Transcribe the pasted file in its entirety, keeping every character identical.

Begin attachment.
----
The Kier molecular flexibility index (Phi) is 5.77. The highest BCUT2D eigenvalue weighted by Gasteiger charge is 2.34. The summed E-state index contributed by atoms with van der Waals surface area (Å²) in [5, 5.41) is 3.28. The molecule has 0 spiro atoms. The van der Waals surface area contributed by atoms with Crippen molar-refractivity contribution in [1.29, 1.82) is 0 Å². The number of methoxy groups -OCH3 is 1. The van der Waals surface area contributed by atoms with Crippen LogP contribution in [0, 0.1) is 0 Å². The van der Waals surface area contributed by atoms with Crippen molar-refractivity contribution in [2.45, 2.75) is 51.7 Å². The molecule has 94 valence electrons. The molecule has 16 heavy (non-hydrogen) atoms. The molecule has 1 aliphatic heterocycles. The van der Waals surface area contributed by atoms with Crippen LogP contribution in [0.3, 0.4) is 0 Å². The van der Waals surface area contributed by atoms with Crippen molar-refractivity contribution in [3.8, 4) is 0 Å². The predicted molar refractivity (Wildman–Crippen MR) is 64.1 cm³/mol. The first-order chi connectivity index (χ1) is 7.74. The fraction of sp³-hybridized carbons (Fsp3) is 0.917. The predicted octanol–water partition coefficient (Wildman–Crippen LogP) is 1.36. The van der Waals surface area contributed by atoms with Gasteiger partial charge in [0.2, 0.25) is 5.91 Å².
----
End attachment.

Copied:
The Kier molecular flexibility index (Phi) is 5.77. The highest BCUT2D eigenvalue weighted by Gasteiger charge is 2.34. The summed E-state index contributed by atoms with van der Waals surface area (Å²) in [5, 5.41) is 3.28. The molecule has 0 spiro atoms. The van der Waals surface area contributed by atoms with Crippen molar-refractivity contribution in [1.29, 1.82) is 0 Å². The number of methoxy groups -OCH3 is 1. The van der Waals surface area contributed by atoms with Crippen LogP contribution in [0, 0.1) is 0 Å². The van der Waals surface area contributed by atoms with Crippen molar-refractivity contribution in [2.45, 2.75) is 51.7 Å². The molecule has 94 valence electrons. The molecule has 16 heavy (non-hydrogen) atoms. The molecule has 1 aliphatic heterocycles. The van der Waals surface area contributed by atoms with Crippen LogP contribution in [0.3, 0.4) is 0 Å². The van der Waals surface area contributed by atoms with Crippen molar-refractivity contribution in [3.8, 4) is 0 Å². The predicted molar refractivity (Wildman–Crippen MR) is 64.1 cm³/mol. The first-order chi connectivity index (χ1) is 7.74. The fraction of sp³-hybridized carbons (Fsp3) is 0.917. The predicted octanol–water partition coefficient (Wildman–Crippen LogP) is 1.36. The van der Waals surface area contributed by atoms with Gasteiger partial charge in [0.2, 0.25) is 5.91 Å².